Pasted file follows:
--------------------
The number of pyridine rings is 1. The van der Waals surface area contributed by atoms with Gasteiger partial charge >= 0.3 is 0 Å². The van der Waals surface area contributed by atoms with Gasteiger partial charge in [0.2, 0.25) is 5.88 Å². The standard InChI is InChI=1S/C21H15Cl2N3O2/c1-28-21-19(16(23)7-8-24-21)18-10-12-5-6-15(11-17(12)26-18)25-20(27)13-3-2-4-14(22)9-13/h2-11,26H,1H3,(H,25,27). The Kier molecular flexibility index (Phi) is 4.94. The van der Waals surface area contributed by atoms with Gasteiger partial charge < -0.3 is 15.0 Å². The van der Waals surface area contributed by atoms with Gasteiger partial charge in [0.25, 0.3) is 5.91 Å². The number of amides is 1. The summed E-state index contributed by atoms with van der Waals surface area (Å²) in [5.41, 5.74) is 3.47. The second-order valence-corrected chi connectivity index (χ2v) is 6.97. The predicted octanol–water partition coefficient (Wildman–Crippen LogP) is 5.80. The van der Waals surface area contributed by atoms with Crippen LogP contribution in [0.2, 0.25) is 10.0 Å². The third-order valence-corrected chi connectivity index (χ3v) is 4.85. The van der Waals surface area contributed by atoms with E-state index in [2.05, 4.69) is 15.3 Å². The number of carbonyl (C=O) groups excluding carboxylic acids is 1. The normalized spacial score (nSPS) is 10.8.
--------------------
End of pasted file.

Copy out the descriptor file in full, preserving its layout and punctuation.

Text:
The number of pyridine rings is 1. The van der Waals surface area contributed by atoms with Gasteiger partial charge >= 0.3 is 0 Å². The van der Waals surface area contributed by atoms with Gasteiger partial charge in [0.2, 0.25) is 5.88 Å². The standard InChI is InChI=1S/C21H15Cl2N3O2/c1-28-21-19(16(23)7-8-24-21)18-10-12-5-6-15(11-17(12)26-18)25-20(27)13-3-2-4-14(22)9-13/h2-11,26H,1H3,(H,25,27). The Kier molecular flexibility index (Phi) is 4.94. The van der Waals surface area contributed by atoms with Gasteiger partial charge < -0.3 is 15.0 Å². The van der Waals surface area contributed by atoms with Gasteiger partial charge in [0.25, 0.3) is 5.91 Å². The number of amides is 1. The summed E-state index contributed by atoms with van der Waals surface area (Å²) in [5.41, 5.74) is 3.47. The second-order valence-corrected chi connectivity index (χ2v) is 6.97. The predicted octanol–water partition coefficient (Wildman–Crippen LogP) is 5.80. The van der Waals surface area contributed by atoms with Crippen LogP contribution in [0.2, 0.25) is 10.0 Å². The third-order valence-corrected chi connectivity index (χ3v) is 4.85. The van der Waals surface area contributed by atoms with E-state index in [2.05, 4.69) is 15.3 Å². The number of carbonyl (C=O) groups excluding carboxylic acids is 1. The normalized spacial score (nSPS) is 10.8.